Bike stealer! I'm gonna get you with my shovel!
Posted on June 4, 2010
When Brian told me this morning upon looking outside that our back gate was wide open, I knew that couldn’t be a good thing because it meant someone was in our yard in the night. But when he came back upstairs to report that my bike was gone, I was truly shocked, because it hadn’t even occurred to me that I didn’t lock it up properly yesterday when I came home from work. Stolen! My beautiful turquoise Apollo custom-built by Will as a birthday gift in February….. off in the hands of some asshole who is just going to dump it for $50 in the local pawnshop. So frustrating! And of course it meant I couldn’t ride to work this morning.
Being robbed is such a crazy thing though – this schizo-emotional dance as we move through a variety of emotional states in rapid succession:
- Self-hatred: It doesn’t seem to matter how you get robbed, somehow it always feels like it’s at least partially your own fault. In 1998, I was mugged at knifepoint in a Bank of Montreal bank machine at eight in the morning on my way to work. You would think that’s as blame free as it gets, but still I beat myself up over it – especially after someone at the bank told me that no one should ever use an enclosed bank machine after hours on their own because this was a very common occurrence. Why didn’t I know better? Why didn’t I confront the guy and fight back? What was wrong with me that I just froze up when he demanded my money? Etc. In this case it’s worse because I put my bike in the lockup and then got distracted by the garden and didn’t put the chain around my bike before I went in for dinner. How stupid am I? It’s East Van!
- Anger: Besides being angry at myself, all I could really envision at 6:30 am was going out in the neighbourhood with my big garden shovel and finding the guy who had my bike in his backyard and hitting him with the shovel really hard. I know. That’s not particularly enlighted or like anything I would ever do. But was I ever angry at this faceless stranger-bikestealer! I’m still entertaining lingering fantasies of installing an electric wire at the backgate for future interlopers, or lying in wait over the weekend and then confronting anyone who comes in with the shovel in hand. That fucker took something I love! I want to seriously hurt him. Bad.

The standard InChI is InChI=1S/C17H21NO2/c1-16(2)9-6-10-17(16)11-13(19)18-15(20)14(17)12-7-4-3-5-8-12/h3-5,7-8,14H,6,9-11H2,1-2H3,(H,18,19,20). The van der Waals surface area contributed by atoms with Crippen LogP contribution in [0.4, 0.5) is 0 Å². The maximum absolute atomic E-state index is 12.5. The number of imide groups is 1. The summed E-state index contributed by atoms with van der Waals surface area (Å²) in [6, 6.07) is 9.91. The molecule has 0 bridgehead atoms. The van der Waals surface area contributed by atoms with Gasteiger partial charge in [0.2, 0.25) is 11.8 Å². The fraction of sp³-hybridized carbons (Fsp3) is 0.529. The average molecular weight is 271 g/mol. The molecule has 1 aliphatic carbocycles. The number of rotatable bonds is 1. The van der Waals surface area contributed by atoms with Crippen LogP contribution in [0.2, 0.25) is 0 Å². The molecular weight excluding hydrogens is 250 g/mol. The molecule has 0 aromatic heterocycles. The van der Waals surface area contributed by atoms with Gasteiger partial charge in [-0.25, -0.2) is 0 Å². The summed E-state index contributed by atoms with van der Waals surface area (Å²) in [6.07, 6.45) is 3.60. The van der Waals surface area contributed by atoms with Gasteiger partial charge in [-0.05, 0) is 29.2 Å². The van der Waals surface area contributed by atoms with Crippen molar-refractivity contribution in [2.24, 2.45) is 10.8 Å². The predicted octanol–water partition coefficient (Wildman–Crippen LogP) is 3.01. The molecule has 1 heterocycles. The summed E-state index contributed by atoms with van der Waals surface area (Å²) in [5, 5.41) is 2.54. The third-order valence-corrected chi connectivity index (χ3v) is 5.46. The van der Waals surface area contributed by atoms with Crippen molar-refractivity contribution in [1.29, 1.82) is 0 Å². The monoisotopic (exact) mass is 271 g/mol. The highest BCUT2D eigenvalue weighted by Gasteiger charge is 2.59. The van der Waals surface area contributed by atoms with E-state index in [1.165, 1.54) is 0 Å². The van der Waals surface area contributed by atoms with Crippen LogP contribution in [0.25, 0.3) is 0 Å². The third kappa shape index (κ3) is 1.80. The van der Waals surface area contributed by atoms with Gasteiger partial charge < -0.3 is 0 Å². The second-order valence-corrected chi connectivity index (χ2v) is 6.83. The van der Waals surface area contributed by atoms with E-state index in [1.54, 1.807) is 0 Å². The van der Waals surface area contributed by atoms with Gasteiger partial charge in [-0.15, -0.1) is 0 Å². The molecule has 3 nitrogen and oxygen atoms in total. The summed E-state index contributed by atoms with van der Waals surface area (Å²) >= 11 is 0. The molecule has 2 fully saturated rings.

- Denial: Maybe I could put up posters and find it. Maybe I could spend the weekend riding around and looking in people’s backyards and find it. Maybe insurance will give me some money for it. Maybe I can find it via Facebook postings. Maybe I’ll just spot it if I look at every bike that passes me. Etc. Etc.
- Acceptance/Gratitude: Which is not exactly where I’ve gotten yet. Acceptance anyways. I’m still holding out some hope that my bike might find my yard again once this asshole who took it realizes that I’m looking for him with my garden shovel…. But if not, I am feeling immensely (and tearily) grateful that my friend Will who built the bike has offered to build me another over the weekend and already has a frame in mind for me. I’m trying to think of a mutually appropriate exchange to make this situation whole…. a gift I can give in return. But at the moment I’m just so very thankful that Brian was so awesome this morning when I cried like a little girl and that Will is so willing to build me another awesome bike and that all sorts of friends have been sympathizing appropriately with my anger and sadness.
How’s the for a fun roller-coaster of a morning? But I’m feeling okay right now because I think I’ve mostly worked through all of the above and Will is working on a new bike for me. Plus I’m getting my new computer at work today so I’ve got that to look forward to. It’s all going to be okay and I might even walk home after work to get my residual frustration out. Bah. Bike stealer!
(PS – My bike is a 1970s Apollo, ladies cruiser, turquoise with a 19-20 inch frame. It’s got a new bike rack on the back and new tires…. Wide handlebars, and gear shifters on the frame (really lovely little vintage levers). It was stolen from William and Slocan in Hastings Sunrise. If you see it in someone’s backyard, please let me know. I really won’t hit them with a shovel. Promise.)
Oh, yes, it’s hard to get happy when your ride evaporates.
Having stolen bikes in my misspent youth, I pray you’ll leave the shovel in the shed. Having had a bike stolen from me on more than a few occasions as an adult, I’m likely to acquit you. Mind you, I have a different relationship with bicycles. For me, a bicycle is, or has been, (i) symbolic independence, (ii) literal release from frequent recurring injuries, (iii) food on the table, (iv) budo bordering on religious revelation. Plus, Elise is worth more than your car.
Now you know why I sometimes locked my bike even when at home.
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